On a recent trip to Tuscany, my favorite Canadian friend was incredulous that she was unable to find chicken stock in food shops and supermarkets the way she can, say, at the Granville Market in Vancouver. And for my part, I have seen beef and chicken stock for sale at a Waitrose supermarket in London. What can I say? they are indeed a great idea. Anything that makes life easier is a good idea. Would I, however, buy the stuff myself? Mmmm. Mmmm. Mmmm. I won’t say ‘no’ but neither will I answer a resounding or enthusiastic ‘yes’ — because for me ‘brodo’ (which is either chicken or beef or mixed meats stock) is sacred … why would I want anyone else making it? And when I do make it, I usually make a lot and then pour some into containers which I freeze and keep handy for future use.
Thinking about all this gently jolted me into recalling my cooking credo: It is my belief that a cook’s emotions and vibrations go into the food he or she is preparing … so who is going to inject more love into my family’s meal … me or some unknown manufacturer who is making the product to sell it? I don’t mean to imply that the product is not good or healthy … it just isn’t imbued with love, that’s all.
And besides … making stock or broth is not difficult, it just takes time — that’s all. Here are the ingredients for a brodo that my nephew Oliver particularly appreciated … and so I now call it Oliver’s Brodo. Here are the ingredients:
4 whole peppers, 2 cloves, 1 carrot, 1 leek, 1 onion, 2 celery sticks, 800g of capon or chicken, 200g of pork, 800g of beef. You will also need 4 litres of water, preferably — don’t laugh — bottled water, because most tap water tastes awful or smacks of chlorine. A bay leaf is also typical for any stock and I also added a few parsley stems. The important thing to remember when making stock is to avoid any leaves (e.g. parsley or celery) – except for bay leaves of course.
After washing the meat and cutting it up into chunks if necessary, put it in a large stockpot and add the water. Peel the onion and stick the two cloves into it and add the other peeled vegetables. Turn the heat on a low heat and simmer for 3 hours (minimum 2 hours). At first some scum might rise to the surface, which you can remove with a slotted spoon. After that, you can put the lid on the stockpot making sure there is just a little bit of a crack to allow the steam out …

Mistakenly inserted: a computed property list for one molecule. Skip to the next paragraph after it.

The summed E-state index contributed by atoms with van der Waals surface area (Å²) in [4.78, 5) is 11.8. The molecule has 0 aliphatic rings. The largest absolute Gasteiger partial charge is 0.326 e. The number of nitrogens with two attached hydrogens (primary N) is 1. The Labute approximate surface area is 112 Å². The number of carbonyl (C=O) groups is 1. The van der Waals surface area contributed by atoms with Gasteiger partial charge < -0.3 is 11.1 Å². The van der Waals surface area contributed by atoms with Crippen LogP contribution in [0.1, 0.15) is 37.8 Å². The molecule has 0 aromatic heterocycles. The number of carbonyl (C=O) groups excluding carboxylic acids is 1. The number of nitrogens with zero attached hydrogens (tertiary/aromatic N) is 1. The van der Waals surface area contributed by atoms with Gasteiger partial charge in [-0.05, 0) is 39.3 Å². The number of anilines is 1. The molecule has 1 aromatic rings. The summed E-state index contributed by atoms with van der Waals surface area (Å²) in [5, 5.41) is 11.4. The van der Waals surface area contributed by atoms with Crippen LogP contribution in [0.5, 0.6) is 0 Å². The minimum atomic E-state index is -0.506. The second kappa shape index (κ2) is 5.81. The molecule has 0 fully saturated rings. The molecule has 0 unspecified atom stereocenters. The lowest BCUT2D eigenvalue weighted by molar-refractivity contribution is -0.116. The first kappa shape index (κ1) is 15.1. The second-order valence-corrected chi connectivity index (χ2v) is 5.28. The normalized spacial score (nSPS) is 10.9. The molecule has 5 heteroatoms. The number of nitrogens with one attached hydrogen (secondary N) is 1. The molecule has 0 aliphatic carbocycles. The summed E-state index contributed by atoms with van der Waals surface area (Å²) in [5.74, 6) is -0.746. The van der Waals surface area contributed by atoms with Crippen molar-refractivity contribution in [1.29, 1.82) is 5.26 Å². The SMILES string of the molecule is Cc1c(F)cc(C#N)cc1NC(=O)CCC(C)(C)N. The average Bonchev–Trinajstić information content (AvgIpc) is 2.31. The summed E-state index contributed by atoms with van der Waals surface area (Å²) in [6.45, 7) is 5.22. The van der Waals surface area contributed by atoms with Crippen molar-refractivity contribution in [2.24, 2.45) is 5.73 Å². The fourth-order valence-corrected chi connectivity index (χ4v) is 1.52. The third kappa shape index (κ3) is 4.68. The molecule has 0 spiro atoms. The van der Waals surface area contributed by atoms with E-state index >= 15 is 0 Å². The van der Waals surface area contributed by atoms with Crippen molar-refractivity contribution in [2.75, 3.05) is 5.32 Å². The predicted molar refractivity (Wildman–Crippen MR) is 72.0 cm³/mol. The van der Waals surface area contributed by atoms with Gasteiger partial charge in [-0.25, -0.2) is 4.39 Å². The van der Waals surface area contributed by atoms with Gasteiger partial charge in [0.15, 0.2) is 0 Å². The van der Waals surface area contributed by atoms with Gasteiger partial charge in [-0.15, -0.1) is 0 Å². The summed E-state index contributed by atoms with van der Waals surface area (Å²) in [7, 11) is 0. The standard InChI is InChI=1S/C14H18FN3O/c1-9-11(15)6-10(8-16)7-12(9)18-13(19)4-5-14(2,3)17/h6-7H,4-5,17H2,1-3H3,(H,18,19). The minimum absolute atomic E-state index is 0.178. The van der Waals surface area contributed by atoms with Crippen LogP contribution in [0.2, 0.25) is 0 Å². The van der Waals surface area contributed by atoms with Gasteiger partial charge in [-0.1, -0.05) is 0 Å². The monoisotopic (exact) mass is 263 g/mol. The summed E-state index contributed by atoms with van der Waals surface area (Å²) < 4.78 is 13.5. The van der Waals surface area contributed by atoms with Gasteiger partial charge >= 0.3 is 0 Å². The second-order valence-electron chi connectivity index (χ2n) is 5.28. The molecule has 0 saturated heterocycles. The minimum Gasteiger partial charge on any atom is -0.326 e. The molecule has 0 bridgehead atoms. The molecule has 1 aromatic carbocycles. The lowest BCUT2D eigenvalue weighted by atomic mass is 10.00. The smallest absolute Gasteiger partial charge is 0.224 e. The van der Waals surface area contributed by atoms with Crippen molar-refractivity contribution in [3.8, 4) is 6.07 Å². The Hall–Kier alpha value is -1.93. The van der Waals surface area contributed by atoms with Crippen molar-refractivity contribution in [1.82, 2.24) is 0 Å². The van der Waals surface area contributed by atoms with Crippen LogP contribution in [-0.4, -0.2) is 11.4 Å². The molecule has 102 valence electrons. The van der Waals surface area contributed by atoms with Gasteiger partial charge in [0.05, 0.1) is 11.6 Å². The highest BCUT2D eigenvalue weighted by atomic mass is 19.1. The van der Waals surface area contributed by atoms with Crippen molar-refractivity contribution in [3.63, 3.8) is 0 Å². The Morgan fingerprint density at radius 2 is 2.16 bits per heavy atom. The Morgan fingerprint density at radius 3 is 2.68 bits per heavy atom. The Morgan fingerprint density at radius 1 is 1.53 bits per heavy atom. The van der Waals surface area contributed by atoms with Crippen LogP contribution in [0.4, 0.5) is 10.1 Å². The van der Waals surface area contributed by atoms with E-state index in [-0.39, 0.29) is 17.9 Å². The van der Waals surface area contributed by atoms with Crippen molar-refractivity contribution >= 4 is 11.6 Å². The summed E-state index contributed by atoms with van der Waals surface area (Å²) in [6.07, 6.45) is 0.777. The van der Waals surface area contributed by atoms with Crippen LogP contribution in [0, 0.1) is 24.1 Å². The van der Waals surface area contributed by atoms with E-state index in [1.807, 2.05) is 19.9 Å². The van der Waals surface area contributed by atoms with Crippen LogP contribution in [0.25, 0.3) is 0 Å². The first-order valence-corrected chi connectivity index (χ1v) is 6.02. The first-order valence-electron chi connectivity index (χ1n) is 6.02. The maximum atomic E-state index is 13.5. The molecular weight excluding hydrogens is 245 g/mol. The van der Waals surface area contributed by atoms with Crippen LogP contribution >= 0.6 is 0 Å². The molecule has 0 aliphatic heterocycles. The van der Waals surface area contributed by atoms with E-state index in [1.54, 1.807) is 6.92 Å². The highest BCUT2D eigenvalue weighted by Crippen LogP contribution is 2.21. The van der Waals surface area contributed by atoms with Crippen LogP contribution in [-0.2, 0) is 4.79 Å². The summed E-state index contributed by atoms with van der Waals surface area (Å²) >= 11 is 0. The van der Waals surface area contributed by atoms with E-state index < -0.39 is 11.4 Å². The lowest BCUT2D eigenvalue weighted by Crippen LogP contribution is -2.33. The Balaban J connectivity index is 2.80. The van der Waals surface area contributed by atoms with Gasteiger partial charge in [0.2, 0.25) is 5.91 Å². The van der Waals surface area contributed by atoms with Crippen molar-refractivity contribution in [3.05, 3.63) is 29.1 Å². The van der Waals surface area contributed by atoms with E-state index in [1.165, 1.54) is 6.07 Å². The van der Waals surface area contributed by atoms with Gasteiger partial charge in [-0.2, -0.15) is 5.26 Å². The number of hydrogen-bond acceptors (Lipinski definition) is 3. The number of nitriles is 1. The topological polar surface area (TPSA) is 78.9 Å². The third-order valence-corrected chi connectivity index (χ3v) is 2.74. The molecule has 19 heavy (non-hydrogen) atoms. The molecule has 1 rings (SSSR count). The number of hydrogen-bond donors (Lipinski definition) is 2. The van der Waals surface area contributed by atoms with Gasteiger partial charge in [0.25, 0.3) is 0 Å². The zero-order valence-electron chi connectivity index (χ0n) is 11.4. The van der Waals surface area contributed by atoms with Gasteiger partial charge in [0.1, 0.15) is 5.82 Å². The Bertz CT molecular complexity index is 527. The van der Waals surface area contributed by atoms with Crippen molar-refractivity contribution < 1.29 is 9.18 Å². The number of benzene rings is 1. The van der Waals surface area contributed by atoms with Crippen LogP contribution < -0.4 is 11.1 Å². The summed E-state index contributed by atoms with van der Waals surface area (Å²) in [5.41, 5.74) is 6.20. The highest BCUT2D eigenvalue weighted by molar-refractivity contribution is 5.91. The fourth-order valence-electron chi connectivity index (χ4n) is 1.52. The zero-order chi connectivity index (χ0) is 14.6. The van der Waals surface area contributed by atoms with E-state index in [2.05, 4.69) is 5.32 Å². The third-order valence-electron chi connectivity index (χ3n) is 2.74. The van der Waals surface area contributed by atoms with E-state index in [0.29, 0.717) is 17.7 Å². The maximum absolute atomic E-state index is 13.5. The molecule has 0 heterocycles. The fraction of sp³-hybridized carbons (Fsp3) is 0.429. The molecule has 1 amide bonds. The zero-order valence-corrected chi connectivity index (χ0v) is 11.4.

Once ready, the stock needs to be filtered and that’s it!
WHAT DO YOU DO WITH BRODO?
Use it as a base to make other soups. Make ‘stracciatella’ – egg drop soup. Use it to make consommé. Keep some handy to add flavour to any gravy or meat dish … use it to make an aspic recipe. On its own, use it to house some very tasty tortellini or cappelletti …
No, this is not gone-off milk. This is brodo that I had frozen. Notice the fat lurking about at the neck of the bottle.
Don’t worry about the fat … use a strainer while pouring the brodo into a stockpot.
That can all be thrown away now …
Here are some cappelletti (little hats) that I bought … these can be made at home of course but it takes a lot of patience and not a little skill and so, let’s face it, most of us buy them.
Follow the instructions on the packet for cooking time, usually about 5 minutes.
And here they are — Ollie’s favorite: cappelletti in brodo.
Or make chicken corn soup! Just add strips of the cooked chicken, some corn and a few parsley leaves, salt and pepper and bob’s your uncle.
Here is the meat looking thoroughly unappetising – don’t be put off. It needs to be trimmed of any fat and chewy bits and groomed before being used to make other dishes.
You can eat the boiled meat still-hot from the soup warm or at room temperature accompanied by: mustard, or a salsa verde, or mostarda di cremona, or mayonnaise. Or even just a drizzle of good olive oil. The meat is incredibly tender.
You can use the cooked meat to make polpette or patties with it :
Mince the meat with a sharp knife, add an egg, some breadcrumbs or stale bread softened in water or milk, some grated parmesan cheese, minced parsley if you like it, ditto garlic, and salt and pepper. Mix well and form meat balls which you then squash into patties. Cover with them breadcrumbs too and quickly fry in some olive oil or butter.
Surprisingly good! Kids will love them with ketchup or HP sauce … older kids too!
PICCHIAPO’ (pronounced peek-ya-poh)
And last but not least, you can make Picchiapo’, which is all about re-invigorating the boiled meat with onion, herbs and tomatoes …
Sauté some carrot and celery and onion in a little olive oil …
Here is that unappetising meat again … before … and
And here it is again, after it has been groomed and cut up.
Add the meat to the happy sauce and mix well … add salt and pepper and chilli flakes too if you like.
The meat is already cooked so basically it’s only a question of letting it absorb taste and warm up.
Piacchiapo’ …. ready to be served with lots of freshly cut parsley.
There is a lot to that saying “Waste not, want not” … but in actual fact, especially for the older generations in Italy, the above dishes are not thought of as ‘leftovers’ but as yummy dishes which they make on purpose and look forward to eating!